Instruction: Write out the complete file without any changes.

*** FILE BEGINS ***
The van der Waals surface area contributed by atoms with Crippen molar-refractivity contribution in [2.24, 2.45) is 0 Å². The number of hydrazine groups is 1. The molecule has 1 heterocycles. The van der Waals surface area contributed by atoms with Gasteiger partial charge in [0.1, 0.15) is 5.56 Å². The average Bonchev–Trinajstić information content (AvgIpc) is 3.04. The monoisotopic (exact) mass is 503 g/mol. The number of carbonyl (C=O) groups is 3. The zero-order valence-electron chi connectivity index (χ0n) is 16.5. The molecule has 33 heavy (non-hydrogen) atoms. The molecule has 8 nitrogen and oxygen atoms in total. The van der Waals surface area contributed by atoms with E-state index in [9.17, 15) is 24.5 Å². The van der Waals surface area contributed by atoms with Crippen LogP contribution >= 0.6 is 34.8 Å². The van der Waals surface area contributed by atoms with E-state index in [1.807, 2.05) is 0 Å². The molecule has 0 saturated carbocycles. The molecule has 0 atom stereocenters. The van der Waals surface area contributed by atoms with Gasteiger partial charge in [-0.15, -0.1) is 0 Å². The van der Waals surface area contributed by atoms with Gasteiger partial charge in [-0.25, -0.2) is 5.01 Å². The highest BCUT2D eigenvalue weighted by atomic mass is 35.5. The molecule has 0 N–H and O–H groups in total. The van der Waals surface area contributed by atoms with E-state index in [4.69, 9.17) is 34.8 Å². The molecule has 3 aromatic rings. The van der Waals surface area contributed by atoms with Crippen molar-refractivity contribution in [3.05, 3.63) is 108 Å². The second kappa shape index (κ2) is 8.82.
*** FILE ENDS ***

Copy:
The van der Waals surface area contributed by atoms with Crippen molar-refractivity contribution in [2.24, 2.45) is 0 Å². The number of hydrazine groups is 1. The molecule has 1 heterocycles. The van der Waals surface area contributed by atoms with Gasteiger partial charge in [0.1, 0.15) is 5.56 Å². The average Bonchev–Trinajstić information content (AvgIpc) is 3.04. The monoisotopic (exact) mass is 503 g/mol. The number of carbonyl (C=O) groups is 3. The zero-order valence-electron chi connectivity index (χ0n) is 16.5. The molecule has 33 heavy (non-hydrogen) atoms. The molecule has 8 nitrogen and oxygen atoms in total. The van der Waals surface area contributed by atoms with E-state index in [9.17, 15) is 24.5 Å². The van der Waals surface area contributed by atoms with Crippen LogP contribution >= 0.6 is 34.8 Å². The van der Waals surface area contributed by atoms with E-state index in [1.807, 2.05) is 0 Å². The molecule has 0 saturated carbocycles. The molecule has 0 atom stereocenters. The van der Waals surface area contributed by atoms with Gasteiger partial charge in [-0.15, -0.1) is 0 Å². The van der Waals surface area contributed by atoms with Gasteiger partial charge in [-0.25, -0.2) is 5.01 Å². The highest BCUT2D eigenvalue weighted by atomic mass is 35.5. The molecule has 0 N–H and O–H groups in total. The van der Waals surface area contributed by atoms with E-state index in [4.69, 9.17) is 34.8 Å². The molecule has 3 aromatic rings. The van der Waals surface area contributed by atoms with Crippen molar-refractivity contribution in [3.05, 3.63) is 108 Å². The second kappa shape index (κ2) is 8.82.